Cb Local: Meet Lowbrow Artist Aidan Jarvis

Aiden Jarvis spent five minutes a day trying to break through the “perfection barrier”. The Coffs Harbour artist had been passionate about drawing from a young age but eventually put it on the back burner. Everything changed when he joined the Lowbrow Art Academy and participated in the group’s daily drawing challenge. Meet Aidan and learn how he rediscovered his love for art then made it fun again.

“You get the image in your head but when you put it down you think that’s not it,” Aidan Jarvis says as he looks over a collection of sketches. “You have to break through that barrier – have some fun with it, enjoy it and just draw.”

Aidan followed his childhood obsession to art school and followed it up with a two-year graphic design course. He participated in group exhibitions and flourished in Sydney’s art scene. He travelled to Japan where he taught English, worked as a designer and started a family. Eventually art fell by the wayside.

“I didn’t draw for quite some time, but I think that’s normal,” Aidan explains. “I had a few hurdles to get over before I could get back into it.” 

Monsters, Hot Rods and Weirdo Art

In 2017, Aidan joined the international Lowbrow Art Academy. He wanted to reconnect with fellow artists with a shared interest in monsters, hot rods and weirdo art. He describes Lowbrow as outside fine art but not quite cartoon. 

“It stems from cultural influences like music, hot rods, pinstriping and rockabilly,” he explains. “Gradually I gravitated to that sort of imagery and tried to develop my own style and take on things.”

Five Minute Drawings 

Aidan enjoyed the lessons, workshops and encouragement that the Lowbrow Academy offered. When he took up a daily drawing challenge, he began to tackle his hurdles head on. The drawings didn’t have to be masterpieces; the idea was to get something down on paper and have fun at the same time. While Aidan admits it sounds a bit “simple and silly” he says it did wonders for his psyche.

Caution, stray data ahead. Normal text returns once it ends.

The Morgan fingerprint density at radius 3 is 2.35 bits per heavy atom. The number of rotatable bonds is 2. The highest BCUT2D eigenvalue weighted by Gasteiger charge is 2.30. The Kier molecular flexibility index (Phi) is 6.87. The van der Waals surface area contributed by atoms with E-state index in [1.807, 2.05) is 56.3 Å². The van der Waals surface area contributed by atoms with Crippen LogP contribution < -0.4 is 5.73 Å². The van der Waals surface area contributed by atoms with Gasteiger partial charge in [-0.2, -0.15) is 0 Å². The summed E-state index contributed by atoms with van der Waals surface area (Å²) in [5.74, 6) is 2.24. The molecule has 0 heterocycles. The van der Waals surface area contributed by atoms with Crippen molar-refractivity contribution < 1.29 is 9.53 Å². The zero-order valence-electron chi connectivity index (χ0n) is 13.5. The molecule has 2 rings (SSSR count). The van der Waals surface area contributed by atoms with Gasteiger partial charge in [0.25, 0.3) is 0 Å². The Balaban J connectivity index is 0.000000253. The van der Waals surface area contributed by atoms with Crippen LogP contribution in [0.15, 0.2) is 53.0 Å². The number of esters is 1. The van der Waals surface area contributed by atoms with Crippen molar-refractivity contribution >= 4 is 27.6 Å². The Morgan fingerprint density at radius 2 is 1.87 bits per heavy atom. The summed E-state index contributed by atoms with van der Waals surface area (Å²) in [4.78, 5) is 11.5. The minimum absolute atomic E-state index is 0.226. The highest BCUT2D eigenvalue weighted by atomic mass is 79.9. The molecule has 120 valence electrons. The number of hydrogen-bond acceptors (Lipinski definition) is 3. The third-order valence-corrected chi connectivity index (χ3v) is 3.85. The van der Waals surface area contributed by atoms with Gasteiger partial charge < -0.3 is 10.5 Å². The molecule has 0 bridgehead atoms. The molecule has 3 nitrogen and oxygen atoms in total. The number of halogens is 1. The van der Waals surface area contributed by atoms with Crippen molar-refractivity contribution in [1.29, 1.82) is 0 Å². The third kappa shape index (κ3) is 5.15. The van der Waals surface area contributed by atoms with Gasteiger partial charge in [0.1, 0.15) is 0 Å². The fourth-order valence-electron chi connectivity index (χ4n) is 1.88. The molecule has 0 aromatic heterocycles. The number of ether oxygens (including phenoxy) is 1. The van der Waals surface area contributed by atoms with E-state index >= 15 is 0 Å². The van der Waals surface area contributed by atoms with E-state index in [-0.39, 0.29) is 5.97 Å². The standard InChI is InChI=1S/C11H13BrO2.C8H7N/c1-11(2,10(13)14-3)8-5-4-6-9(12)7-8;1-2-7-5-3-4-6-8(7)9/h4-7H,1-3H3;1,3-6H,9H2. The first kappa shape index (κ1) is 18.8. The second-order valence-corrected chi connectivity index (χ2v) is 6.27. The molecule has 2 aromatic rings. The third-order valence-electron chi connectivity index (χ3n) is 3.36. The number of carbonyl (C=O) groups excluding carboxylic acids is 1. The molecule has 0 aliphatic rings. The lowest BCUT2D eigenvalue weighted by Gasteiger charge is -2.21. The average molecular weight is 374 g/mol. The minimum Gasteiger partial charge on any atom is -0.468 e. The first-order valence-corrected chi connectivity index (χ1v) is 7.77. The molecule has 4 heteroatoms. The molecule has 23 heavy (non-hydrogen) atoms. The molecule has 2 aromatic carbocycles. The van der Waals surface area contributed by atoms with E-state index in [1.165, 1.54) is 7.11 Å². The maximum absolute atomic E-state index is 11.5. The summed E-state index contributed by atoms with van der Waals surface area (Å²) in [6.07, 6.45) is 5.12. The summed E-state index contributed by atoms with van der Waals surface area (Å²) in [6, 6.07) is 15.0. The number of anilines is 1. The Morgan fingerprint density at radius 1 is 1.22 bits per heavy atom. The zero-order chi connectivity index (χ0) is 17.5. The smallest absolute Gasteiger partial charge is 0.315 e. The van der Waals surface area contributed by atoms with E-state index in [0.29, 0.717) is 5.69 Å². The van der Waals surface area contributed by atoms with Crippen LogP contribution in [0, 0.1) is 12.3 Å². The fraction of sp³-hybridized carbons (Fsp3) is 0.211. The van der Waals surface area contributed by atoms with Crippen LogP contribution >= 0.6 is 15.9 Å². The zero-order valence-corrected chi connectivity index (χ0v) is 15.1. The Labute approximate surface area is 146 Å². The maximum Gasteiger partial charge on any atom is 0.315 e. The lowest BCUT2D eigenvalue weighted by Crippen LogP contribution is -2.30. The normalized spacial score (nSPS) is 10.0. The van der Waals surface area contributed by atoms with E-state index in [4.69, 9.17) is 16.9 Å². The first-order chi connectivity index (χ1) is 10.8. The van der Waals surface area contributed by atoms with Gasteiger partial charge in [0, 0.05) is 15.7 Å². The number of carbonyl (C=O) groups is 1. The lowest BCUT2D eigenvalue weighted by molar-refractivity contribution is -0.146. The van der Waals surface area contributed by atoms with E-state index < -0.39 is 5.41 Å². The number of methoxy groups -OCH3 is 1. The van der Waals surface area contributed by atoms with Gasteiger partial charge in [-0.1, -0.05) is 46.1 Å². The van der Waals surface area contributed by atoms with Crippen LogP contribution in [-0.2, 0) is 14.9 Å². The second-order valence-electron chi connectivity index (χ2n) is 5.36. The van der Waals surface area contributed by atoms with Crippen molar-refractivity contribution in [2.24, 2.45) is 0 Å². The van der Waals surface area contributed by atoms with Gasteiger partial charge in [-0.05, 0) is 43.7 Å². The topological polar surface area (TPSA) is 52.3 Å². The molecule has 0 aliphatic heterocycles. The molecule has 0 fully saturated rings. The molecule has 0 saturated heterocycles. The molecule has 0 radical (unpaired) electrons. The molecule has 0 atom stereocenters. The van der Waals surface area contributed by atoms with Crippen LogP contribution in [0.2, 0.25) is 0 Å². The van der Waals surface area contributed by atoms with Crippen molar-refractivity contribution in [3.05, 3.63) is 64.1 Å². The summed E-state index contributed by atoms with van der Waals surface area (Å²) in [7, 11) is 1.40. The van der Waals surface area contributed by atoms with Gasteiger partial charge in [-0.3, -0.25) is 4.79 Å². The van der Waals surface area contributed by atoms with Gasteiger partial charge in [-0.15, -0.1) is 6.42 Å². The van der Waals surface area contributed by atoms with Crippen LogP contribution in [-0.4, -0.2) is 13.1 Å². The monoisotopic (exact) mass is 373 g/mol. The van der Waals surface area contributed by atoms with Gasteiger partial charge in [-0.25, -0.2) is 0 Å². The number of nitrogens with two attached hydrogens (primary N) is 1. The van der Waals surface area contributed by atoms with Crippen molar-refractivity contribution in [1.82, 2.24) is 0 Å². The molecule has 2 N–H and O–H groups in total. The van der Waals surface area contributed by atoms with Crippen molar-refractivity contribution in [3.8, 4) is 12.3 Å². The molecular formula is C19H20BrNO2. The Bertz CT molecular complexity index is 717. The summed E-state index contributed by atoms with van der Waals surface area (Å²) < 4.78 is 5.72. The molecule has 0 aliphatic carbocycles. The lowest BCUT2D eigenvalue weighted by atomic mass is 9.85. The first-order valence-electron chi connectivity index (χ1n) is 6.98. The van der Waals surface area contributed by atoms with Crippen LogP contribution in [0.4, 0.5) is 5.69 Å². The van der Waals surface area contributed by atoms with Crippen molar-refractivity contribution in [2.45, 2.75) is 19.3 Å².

“It clears your mind – it’s kind of like meditation,” he explains. “It’s that positive feeling you get of achieving something like knocking out a power session at the gym or a round of golf or whatever you’re into.”

Drawing for five minutes helped Aidan develop his skills and build a body of work. He sketched on a large roll of paper, looking over each day’s doodles before adding another. 

“It’s nice to see your progress,” he reflects. “You realise you did achieve something, even if in the moment you thought it sucked.” 

Aidan Jarvis' drawings

Digital vs. Analogue

While he always goes back to pen or pencil and paper, Aidan has a healthy respect for digital illustration app Procreate. He tends to use it when working on commissioned pieces but says the app’s unlimited options can be a hinderance. 

“You can make everything perfect, erase it, you can snap the lines – it starts to look really synthetic,” Aidan says. “I’m trying to nail down a colour palette and limit myself instead of using all the colours of the rainbow which is just overwhelming.”

Aidan is inspired by the imagination we possess as children, something that can fade as we mature. Participating in daily drawing challenges like #Inktober help him maintain a sense of playfulness. He’s found his online community keeps him accountable.  

“When the Lowbrow Academy came along that was the boost I needed,” Aidan explains. “There are heaps of different groups you can join.”

“In Coffs the arts scene has blown up which is awesome!”

Aidan Jarvis drawing

Want to get into drawing or art again? Check out Aidan’s tips: 

  • Set yourself realistic goals – start with as little as five minutes a day
  • If you want inspiration, set a timer and briefly flick through some art books or magazines, not Instagram. It’s easy to become overwhelmed and feel discouraged when looking through hundreds of images online. Plus, you’ll probably get distracted and abandon your art for the day
  • Put devices away and use a pen/pencil and paper
  • Draw! It could be a mindless little doodle or your best work yet – just have fun with it and enjoy the process
  • Look back over your work and see your progression and development over time
  • Join a community and find like-minded people. Aidan is part of the Lowbrow Art Academy but there are so many other groups to join – both virtual and IRL

Follow Aidan on Instagram. Meet another Cb Local – harp maker Geoff Welham.